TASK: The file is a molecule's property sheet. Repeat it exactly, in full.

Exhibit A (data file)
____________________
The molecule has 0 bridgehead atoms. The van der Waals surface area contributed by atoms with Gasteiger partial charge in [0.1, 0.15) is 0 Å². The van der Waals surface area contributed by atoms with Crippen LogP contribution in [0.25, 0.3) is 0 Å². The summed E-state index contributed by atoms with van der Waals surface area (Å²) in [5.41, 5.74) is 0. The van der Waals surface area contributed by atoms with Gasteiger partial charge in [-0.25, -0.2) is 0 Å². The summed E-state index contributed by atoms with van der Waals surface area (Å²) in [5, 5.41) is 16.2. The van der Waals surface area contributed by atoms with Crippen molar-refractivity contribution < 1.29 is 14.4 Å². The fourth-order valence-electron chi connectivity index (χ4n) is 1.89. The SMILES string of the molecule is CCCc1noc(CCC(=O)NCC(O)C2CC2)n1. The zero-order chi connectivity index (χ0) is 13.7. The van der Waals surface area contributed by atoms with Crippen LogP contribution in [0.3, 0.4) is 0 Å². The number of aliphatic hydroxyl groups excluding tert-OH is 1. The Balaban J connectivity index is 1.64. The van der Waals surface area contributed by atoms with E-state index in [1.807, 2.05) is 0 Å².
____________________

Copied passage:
The molecule has 0 bridgehead atoms. The van der Waals surface area contributed by atoms with Gasteiger partial charge in [0.1, 0.15) is 0 Å². The van der Waals surface area contributed by atoms with Crippen LogP contribution in [0.25, 0.3) is 0 Å². The summed E-state index contributed by atoms with van der Waals surface area (Å²) in [5.41, 5.74) is 0. The van der Waals surface area contributed by atoms with Gasteiger partial charge in [-0.25, -0.2) is 0 Å². The summed E-state index contributed by atoms with van der Waals surface area (Å²) in [5, 5.41) is 16.2. The van der Waals surface area contributed by atoms with Crippen molar-refractivity contribution < 1.29 is 14.4 Å². The fourth-order valence-electron chi connectivity index (χ4n) is 1.89. The SMILES string of the molecule is CCCc1noc(CCC(=O)NCC(O)C2CC2)n1. The zero-order chi connectivity index (χ0) is 13.7. The van der Waals surface area contributed by atoms with Crippen LogP contribution in [0.3, 0.4) is 0 Å². The number of aliphatic hydroxyl groups excluding tert-OH is 1. The Balaban J connectivity index is 1.64. The van der Waals surface area contributed by atoms with E-state index in [1.807, 2.05) is 0 Å².